When firms start, and for several years after, pay is negotiated between the manager and individual employees, resulting in spot values. Pay is unique to the individual.
As the firm expands across the UK and internationally, the number of spot values grows. Since local in-country expectations vary considerably, pay variance expands too until there’s a discrete spot for every person worldwide. And the variance between high and low salary for the same job can be huge.
What started simple is quickly a mess.
It’s a recipe for disaster and it naturally falls apart as employees learn what others take home. Although managers hope pay is a secret, it’s not! Pay can be inferred nationally and internationally through discussion between colleagues about their spending.
Pay difference is an emotive subject. Employees continually think about the effort-reward relationship – the amount of effort that they put in and how much they get paid versus the effort and reward for a colleague. If they perceive that they put more effort in for the same reward as others who do the same work, they may feel that the pay system is unfair.
Perceived irregularities in this effort-reward analysis causes deep feelings of injustice in workers. Workers consider distributive and procedural justice from their perspective and with considerable ignorance and bias. But this does not stop them having an opinion.
Designing pay systems to manage justice is difficult enough in the UK alone and we’ve written a lot on this. International operations complicate things dramatically.
First the fundamentals.
Employees are employed under the laws of the country in which the job is ‘habitually done’ – even if they work for a UK firm. Where the job’s done is normally where they live. So, they are paid under local laws. If they are working in France, the French codes and tax system apply. And that means that their salaries may also be governed by French statute and collective trades agreements.
It also means that they will benefit from insurances like unemployment insurance and health insurance that we in the UK consider a ‘benefit’. In France, if someone is made redundant, they are paid about half their present salary by the government for a minimum of two years to help them find a new job.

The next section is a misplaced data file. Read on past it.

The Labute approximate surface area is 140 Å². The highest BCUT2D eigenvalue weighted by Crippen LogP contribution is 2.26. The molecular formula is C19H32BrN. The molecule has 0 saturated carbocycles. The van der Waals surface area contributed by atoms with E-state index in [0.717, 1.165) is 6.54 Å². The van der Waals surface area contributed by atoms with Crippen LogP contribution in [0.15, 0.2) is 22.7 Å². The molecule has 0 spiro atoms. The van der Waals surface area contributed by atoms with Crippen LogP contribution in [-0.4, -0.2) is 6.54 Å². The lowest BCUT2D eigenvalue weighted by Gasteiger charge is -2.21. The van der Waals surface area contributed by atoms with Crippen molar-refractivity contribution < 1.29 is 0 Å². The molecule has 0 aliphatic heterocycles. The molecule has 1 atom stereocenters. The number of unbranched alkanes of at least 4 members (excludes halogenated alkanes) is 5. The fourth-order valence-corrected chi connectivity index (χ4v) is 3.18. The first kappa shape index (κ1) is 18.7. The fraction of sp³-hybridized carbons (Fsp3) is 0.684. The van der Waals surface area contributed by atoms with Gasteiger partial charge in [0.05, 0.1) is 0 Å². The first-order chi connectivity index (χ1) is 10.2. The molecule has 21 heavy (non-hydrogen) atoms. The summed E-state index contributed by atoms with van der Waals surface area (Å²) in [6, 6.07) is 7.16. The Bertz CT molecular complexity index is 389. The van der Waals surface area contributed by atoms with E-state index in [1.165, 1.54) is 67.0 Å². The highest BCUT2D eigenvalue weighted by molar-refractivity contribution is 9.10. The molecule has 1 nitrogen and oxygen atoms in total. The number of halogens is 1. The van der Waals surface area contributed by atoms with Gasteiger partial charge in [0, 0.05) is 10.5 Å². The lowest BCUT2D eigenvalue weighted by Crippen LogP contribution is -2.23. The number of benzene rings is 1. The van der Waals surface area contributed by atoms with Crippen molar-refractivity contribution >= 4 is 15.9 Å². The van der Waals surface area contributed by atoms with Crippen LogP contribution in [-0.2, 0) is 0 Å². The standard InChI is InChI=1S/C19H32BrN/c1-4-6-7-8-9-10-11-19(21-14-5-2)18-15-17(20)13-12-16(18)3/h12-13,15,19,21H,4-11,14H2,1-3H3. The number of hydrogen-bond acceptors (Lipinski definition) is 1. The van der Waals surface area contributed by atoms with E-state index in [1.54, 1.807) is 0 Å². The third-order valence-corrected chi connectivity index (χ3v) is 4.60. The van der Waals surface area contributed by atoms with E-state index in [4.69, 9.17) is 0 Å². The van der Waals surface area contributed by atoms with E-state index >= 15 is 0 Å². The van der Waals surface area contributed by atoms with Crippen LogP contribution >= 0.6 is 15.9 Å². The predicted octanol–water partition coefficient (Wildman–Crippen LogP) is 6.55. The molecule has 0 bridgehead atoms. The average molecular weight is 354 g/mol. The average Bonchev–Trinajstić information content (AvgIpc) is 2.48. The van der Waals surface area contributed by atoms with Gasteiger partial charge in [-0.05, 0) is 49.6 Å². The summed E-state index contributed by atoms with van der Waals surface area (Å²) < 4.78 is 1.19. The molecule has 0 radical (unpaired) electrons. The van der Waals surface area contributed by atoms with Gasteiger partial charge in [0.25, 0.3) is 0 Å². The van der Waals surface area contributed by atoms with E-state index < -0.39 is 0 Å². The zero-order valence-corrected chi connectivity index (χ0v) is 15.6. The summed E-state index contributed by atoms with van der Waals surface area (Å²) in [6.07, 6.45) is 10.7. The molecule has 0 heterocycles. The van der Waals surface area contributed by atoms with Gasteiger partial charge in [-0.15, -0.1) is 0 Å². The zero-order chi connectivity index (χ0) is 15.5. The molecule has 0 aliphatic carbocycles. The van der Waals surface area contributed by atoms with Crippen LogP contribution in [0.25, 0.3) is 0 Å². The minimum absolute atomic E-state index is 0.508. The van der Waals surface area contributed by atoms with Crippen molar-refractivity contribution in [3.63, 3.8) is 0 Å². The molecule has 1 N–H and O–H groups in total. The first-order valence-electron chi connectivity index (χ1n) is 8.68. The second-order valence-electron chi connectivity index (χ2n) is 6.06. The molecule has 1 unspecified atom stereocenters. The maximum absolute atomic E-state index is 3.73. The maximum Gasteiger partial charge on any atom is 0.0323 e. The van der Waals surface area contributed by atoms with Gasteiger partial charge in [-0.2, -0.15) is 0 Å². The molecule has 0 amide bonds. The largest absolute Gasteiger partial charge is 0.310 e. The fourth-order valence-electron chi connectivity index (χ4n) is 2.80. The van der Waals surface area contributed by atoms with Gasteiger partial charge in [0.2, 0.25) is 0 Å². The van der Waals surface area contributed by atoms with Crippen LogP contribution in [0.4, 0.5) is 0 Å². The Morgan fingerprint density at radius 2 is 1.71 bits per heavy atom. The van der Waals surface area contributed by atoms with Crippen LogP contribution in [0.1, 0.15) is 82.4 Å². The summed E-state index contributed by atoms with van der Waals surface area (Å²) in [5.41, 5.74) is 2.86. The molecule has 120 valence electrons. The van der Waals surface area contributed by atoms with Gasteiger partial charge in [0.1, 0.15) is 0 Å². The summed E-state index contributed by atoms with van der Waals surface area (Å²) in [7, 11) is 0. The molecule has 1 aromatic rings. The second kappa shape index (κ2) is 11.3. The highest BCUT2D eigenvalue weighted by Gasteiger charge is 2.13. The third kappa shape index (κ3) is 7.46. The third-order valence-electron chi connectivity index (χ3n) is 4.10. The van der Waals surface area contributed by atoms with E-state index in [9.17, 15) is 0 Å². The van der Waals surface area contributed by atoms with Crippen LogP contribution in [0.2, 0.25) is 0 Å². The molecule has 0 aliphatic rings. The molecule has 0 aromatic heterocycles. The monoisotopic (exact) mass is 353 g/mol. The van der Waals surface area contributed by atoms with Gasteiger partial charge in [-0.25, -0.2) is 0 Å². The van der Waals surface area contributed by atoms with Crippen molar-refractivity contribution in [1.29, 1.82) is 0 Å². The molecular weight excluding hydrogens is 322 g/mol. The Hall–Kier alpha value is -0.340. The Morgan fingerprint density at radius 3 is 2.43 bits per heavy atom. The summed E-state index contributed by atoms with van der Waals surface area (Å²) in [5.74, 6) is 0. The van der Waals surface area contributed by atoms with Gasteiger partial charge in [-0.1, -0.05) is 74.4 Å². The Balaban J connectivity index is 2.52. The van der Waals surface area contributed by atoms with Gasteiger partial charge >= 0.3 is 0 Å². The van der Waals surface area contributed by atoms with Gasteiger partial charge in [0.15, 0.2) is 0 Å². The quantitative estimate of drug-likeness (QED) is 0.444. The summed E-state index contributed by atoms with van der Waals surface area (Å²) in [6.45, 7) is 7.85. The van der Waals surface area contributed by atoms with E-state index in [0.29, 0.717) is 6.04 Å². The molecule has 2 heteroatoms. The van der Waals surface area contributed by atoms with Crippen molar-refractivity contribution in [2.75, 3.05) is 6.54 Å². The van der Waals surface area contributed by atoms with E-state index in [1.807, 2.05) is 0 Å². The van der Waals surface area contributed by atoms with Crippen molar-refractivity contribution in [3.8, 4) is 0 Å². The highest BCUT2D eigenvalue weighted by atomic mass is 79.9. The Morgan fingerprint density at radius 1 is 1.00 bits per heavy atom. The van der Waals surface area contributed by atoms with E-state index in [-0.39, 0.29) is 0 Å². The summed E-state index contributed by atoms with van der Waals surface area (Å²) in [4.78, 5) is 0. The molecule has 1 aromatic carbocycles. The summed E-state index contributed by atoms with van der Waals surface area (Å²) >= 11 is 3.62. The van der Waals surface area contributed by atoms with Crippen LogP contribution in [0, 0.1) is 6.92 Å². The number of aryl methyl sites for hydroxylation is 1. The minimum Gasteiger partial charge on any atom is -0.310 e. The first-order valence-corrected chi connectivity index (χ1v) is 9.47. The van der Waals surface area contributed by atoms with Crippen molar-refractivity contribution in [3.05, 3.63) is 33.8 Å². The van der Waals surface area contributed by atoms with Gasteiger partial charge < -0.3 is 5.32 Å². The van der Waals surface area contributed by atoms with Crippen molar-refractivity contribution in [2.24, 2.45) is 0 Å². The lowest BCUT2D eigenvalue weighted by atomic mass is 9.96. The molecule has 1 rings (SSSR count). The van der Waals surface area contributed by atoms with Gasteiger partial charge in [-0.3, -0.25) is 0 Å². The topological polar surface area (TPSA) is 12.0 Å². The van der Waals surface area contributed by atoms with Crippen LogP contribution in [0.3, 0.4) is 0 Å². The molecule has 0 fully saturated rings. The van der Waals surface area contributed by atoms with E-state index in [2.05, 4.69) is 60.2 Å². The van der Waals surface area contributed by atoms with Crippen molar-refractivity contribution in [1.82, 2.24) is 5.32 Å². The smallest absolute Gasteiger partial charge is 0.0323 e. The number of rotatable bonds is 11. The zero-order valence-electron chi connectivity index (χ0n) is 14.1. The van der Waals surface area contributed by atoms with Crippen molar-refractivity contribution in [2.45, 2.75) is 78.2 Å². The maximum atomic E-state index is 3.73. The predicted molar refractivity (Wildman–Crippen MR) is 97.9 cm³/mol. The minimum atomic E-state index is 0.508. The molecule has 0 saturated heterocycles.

Many countries also have hugely generous state pensions that click in early, when compared to the UK’s meagre £9k per annum paid out from the age of 66.
There are countries where the financial conditions surrounding work are significantly better than in the UK, and there are a few countries where conditions are worse. Broadly, the UK is at the bottom of the heap of European countries when it comes to employment conditions. The generlous conditions in the Nordic countries are legendary.
Those statutory ‘benefits’ have to be funded – and the social taxes paid by employers to fund them are very high – in France, for example, social taxes on employers are 70%. This compares with the UK’s 13.8% Employers’ National Insurance (2020/2021). In the UK, some employers provide additional benefits that might come close to those provided by governments abroad, while others don’t. Comparison worldwide is difficult.
When comparing salaries, there are two additional elements that must be expressed. First, countries have hugely different costs of living. As examples, the table adjacent shows the cost-of-living indices for six cities. The effective salary, converted to Pounds Sterling required to give the jobholder the same standard of living, is also shown far right.London is the most expensive city in Europe in which to live. In the list shown, Alicante is the least expensive.
This table illustrates that in order to create a given standard of living worldwide, salaries must be adjusted in line with cost of living. And salaries across a country must likewise be adjusted. This alone causes huge issues for international pay systems. Someone earning £38k in Alicante will likely be very upset to learn about someone earning nearly double in London. They will likely not consider cost of living.
Second, salary depends on labour market supply and demand. If there is no demand for Software Developers in Cape Town, for example, but there are many leaving local universities such that supply exceeds demand, this will deflate the salary offered. It could be that in such a case, the market rate is, say, £20k. Again, the bad feeling that this may generate when someone in Cape Town learns about typical London salaries will likely be immense. Again, they will likely not consider rates for the job where they live.
And finally, people are somewhat mobile both within a country and internationally. Brexit has curtailed migration between the EU and UK, but it’s still an issue across the EU27. And of course, it’s prevalent within countries. Workers will migrate to take advantage of higher pay elsewhere. It’s relatively simple to move from Madrid to Alicante or from London to Manchester in search of more money.
So, to summarise, employees will need to be paid very different salaries across the World and even across countries. These salaries must reflect:
• The benefits that are provided to employees by governments as a result of social taxes paid by employers. Managers must calculate the total reward, including benefits provided by governments but funded by the firm.
• The cost of living between cities in a country, and between countries.
• The market price (determined by the labour market) that must be paid by an employer to secure the services of an employee.
There are a variety of techniques that can be used to manage these differences. In all cases they need to be referenced to the core UK pay or salary system with its bands and points. They need also to make use of the job evaluation system to ensure that equivalent jobs are identified regardless of where in the world the job is done.
Call us if you need help in this.